Gadgetslab: Pentax Ricoh GR

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GadgetsLab .inddSPECIFICATIONS:
Sensor: 16.2MP APS-C CMOS
Image Processor: GR Engine V with no
anti-aliasing filter
Optics: 28mm F/2.8 GR Lens (18.33mm equivalent on 35mm format)
ISO Sensitivity: 100-25600
Max. Shutter Speed: 1/4000
Continuous FPS: Approx. 4 fps (RAW or JPEG)
Dimensions: 4.6in (W) x 2.4in (H) x 1.4in (D)
Weight: 24Sg (with battery)
Estimated battery life: Approx. 290 frames (CIPA standard)
Memory used/internal capacity: SD/SDHC/SDXC/Eye-Fi (X2 Series)
WHAT’S HOT:
·Excellent image quality
• Dedicated effects button
• Good macro focus
·Hot shoe for external flash unit of EVF
WHAT’S NOT:
• Price too high for a compact camera
·No digital zoom
BOTTOM LINE:
The premium imaging features keptinside the Pentax Ricoh GR’s compact body and its ability to produce excellent-quality images comes with a price, and a steep one at that.

GadgetsLab .indd

 

Here’s the flow: Photography enthusiasts purchase snazzy DSLRs that work tremendously, but they can’t carry them around because they’re too big and heavy. They resort to purchasing a second body-a camera that’s far lighter and smaller, but isn’t as powerful. After time, they get frustrated with the quality of the images that the second body produces because they’re so accustomed to the output of their main cameras. They see interchangeable lens cameras as a remedial option, but when they actually try their luck with these cameras, they turn out to be nearly as bulky as DSLRs, only slightly smaller and weaker. This draws them to the conclusion that it’s impossible to forgo weight and size without sacrificing image quality. In the hope of explaining this cyclical hitch, they end up re-telling this story countless times. Enter the combo-breaker: Armed with a 16-megapixel APS-C sensor and a filterless GR engine, the Pentax Ricoh GR intends to solve this predicament by offering premium features and imaging abilities in a small body. The catch? Something else is sacrificedyour money.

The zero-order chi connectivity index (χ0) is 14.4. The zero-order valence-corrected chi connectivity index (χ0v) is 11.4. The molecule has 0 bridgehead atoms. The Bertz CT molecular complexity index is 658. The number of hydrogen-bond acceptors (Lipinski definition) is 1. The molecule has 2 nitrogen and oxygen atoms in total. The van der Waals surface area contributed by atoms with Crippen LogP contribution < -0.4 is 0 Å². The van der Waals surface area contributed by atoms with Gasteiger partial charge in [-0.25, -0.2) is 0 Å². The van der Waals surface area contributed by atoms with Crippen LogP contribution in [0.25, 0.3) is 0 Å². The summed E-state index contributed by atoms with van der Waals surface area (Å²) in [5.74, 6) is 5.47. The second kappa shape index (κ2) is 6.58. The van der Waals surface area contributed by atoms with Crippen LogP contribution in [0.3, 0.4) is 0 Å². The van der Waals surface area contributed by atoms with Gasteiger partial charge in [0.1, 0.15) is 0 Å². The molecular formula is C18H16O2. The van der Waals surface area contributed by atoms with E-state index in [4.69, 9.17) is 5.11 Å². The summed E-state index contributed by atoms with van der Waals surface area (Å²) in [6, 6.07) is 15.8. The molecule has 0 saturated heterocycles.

The surface of the GR’s magnesium alloy body is rough, but the good kind of rough. Cameras with smooth, shiny surfaces look smart, but they tend to be so slippery that it makes it difficult for users-especially those with sweaty hands-to hold. With the kind oftexture it has, though, it is prone to scratches, particularly on the front face. Nevertheless, it looks and feels solid and durable, yet it doesn’t weigh a lot and won’t take up too much space in your bag. To put things in perspective, the GR is neither wider nor thicker than a deck of playing cards and only slightly larger than a single pack of Sky Flakes.

Right next to the shutter release button on the top plate is the mode dial. PASM modes are all present on the GR. as well as a Shutter Speed/ Aperture Priority (TAv) mode that automatically adjusts the ISO value according to the user’s desired shutter speed and aperture values. Also on board are three usercustomizable modes. There’s also a dedicated movie mode, which is a bit disappointing because video recording is enabled only when the camera is in this mode. This means that switching from shooting stills to videos takes an extra step, which may cause you to miss your video-worthy moment by seconds.